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Counterfeit iPhone 3G stops by MacMedics by way of disputed eBay auction

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Update 9/24/13: This post from 2009 lives on! Thanks to PC World for also linking to this post in their article titled The unreal deal: How to ID phony phones, counterfeit CPUs, and other tech traps by Christopher Null

Update 2/24/12: Thanks to the New York Times for linking to one of our most popular stories and videos we’ve ever had from their article titled An iPhone That’s Cheaper, but Fake.

Update 12/27/09: Be sure to see our new post with new pictures from next generation “fake” iPhone.

See large size photo here.

As you can see the case back is not fingerprint resistant.

See large size photo here.

The box looks pretty real, but it’s much taller then a real iPhone 3G box.

See large size photo here.

The crew here at MacMedics HQ in our Millersville, MD office often gets to see all kinds of crazy and interesting Macintosh, iPod, and iPhone carnage and unusual service/repair situations. We were all caught off guard on Friday when a new client called to ask if he could bring in a “counterfeit” iPhone 3G for us to examine. We told him to bring it on it anytime. We were not really sure what to expect.

Well, Friday was growing long, and we had visions of the evening’s Orioles vs. National game in Baltimore. Late in the afternoon our fake iPhoner showed up with the device he had bought off of eBay. Turns out, he’s going to try and get his money back and in order to do so PayPal requires that a local expert look at the situation, write a letter, and document the situation. Well, we’re not really experts on counterfeit iPhones, but all that was required was to point out as many differences as we could find, and to explain why we believe it’s not the real McCoy. As sort of a joke we went ahead and filmed the following YouTube video.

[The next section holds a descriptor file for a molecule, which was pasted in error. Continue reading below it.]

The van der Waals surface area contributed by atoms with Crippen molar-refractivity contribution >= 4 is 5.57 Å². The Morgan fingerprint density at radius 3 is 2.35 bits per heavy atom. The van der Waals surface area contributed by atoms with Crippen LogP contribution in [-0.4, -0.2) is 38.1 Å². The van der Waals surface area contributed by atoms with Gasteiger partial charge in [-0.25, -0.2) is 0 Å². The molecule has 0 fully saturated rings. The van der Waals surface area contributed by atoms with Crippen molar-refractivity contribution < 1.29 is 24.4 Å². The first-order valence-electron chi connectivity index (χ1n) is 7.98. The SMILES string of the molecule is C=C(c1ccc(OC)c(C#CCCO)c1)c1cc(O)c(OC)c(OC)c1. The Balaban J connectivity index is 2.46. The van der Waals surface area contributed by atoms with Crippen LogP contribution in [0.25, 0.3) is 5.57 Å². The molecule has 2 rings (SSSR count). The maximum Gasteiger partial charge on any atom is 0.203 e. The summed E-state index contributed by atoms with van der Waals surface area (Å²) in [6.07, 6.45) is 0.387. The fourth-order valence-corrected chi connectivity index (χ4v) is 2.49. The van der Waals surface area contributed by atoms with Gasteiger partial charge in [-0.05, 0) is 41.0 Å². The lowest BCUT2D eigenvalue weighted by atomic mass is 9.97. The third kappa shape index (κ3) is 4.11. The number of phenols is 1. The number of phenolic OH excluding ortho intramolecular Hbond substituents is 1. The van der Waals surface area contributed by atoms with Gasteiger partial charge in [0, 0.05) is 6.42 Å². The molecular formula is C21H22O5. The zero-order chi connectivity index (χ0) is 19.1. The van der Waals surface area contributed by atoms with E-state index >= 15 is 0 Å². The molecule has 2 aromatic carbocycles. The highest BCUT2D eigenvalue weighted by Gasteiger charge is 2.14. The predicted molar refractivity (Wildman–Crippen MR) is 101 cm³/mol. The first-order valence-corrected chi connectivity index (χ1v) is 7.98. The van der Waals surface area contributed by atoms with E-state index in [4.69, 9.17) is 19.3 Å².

Update 7/1/09 – Thanks to Gus Sentementes of the Baltimore Sun’s BaltTech Blog for his post about our fake iPhone adventure! Also, thanks to www.macsurfer.com, www.macrumors.com, www.wired.com, www.boingboing.net, and www.cultofmac.com for the link to this post.

After I shot the below video, I did test some of the other features on the unit. While the icons look very much like the real iPhone 3G, the features were not easy to navigate to. As you can in the video I tried to go back to the “Video” part of the iPod function, and I could not get that navigation link to work in the video. The unit also has a pretty decent FM radio in it. I was fooling around with the different functions and tried the FM radio, and it requested that I plug in headphones. It wanted the headphones in so they could act as the radio’s antenna. The unit was smart enough to know the headphones were not plugged in and it also noticed when I did plug them in to test the radio. I tuned in our local NPR station (so not super high power) WYPR 88.1 FM and it came in great.


The video we took (via a real iPhone 3G S) is available below. So far it’s been viewed over 700,000 times!

What’s MacMedics? MacMedics is an Apple Authorized Value Added Reseller and an Apple Authorized Service Provider founded in the Annapolis, Maryland area in 1989. As Apple Certified members of the Apple Consultants Network, our employees provide our award-winning and progressive style of on-site and in-lab Mac service and consulting to most of the Mid-Atlantic region via our three locations in Baltimore, Washington DC, and Philadelphia. MacMedics provides Apple service and consulting for ALL Macs, Macintosh servers, and networks in professional, government, educational, and home environments. In 2011 MacMedics purchased Apple Specialist and Service Provider macUpgrades of Bethesda, Maryland.

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